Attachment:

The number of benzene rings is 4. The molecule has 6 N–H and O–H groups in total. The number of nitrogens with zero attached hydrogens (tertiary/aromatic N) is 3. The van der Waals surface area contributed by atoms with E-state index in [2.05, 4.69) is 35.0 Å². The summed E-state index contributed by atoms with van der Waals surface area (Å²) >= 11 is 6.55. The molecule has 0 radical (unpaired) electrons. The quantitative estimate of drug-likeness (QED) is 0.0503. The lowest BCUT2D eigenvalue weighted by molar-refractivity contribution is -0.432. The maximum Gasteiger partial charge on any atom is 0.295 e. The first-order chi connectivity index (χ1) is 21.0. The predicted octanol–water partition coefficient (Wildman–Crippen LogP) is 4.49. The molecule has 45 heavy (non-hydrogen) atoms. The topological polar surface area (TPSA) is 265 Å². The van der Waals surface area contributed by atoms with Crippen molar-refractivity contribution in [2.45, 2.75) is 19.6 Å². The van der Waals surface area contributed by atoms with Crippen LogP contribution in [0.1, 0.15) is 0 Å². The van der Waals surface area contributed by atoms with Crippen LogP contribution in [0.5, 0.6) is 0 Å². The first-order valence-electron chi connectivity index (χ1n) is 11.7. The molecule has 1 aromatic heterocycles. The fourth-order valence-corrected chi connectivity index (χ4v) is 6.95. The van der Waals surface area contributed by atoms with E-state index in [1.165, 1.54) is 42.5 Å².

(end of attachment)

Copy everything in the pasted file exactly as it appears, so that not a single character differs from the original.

The number of benzene rings is 4. The molecule has 6 N–H and O–H groups in total. The number of nitrogens with zero attached hydrogens (tertiary/aromatic N) is 3. The van der Waals surface area contributed by atoms with E-state index in [2.05, 4.69) is 35.0 Å². The summed E-state index contributed by atoms with van der Waals surface area (Å²) >= 11 is 6.55. The molecule has 0 radical (unpaired) electrons. The quantitative estimate of drug-likeness (QED) is 0.0503. The lowest BCUT2D eigenvalue weighted by molar-refractivity contribution is -0.432. The maximum Gasteiger partial charge on any atom is 0.295 e. The first-order chi connectivity index (χ1) is 21.0. The predicted octanol–water partition coefficient (Wildman–Crippen LogP) is 4.49. The molecule has 45 heavy (non-hydrogen) atoms. The topological polar surface area (TPSA) is 265 Å². The van der Waals surface area contributed by atoms with Crippen molar-refractivity contribution in [2.45, 2.75) is 19.6 Å². The van der Waals surface area contributed by atoms with Crippen LogP contribution in [0.1, 0.15) is 0 Å². The van der Waals surface area contributed by atoms with Crippen LogP contribution in [0.5, 0.6) is 0 Å². The first-order valence-electron chi connectivity index (χ1n) is 11.7. The molecule has 1 aromatic heterocycles. The fourth-order valence-corrected chi connectivity index (χ4v) is 6.95. The van der Waals surface area contributed by atoms with E-state index in [1.165, 1.54) is 42.5 Å².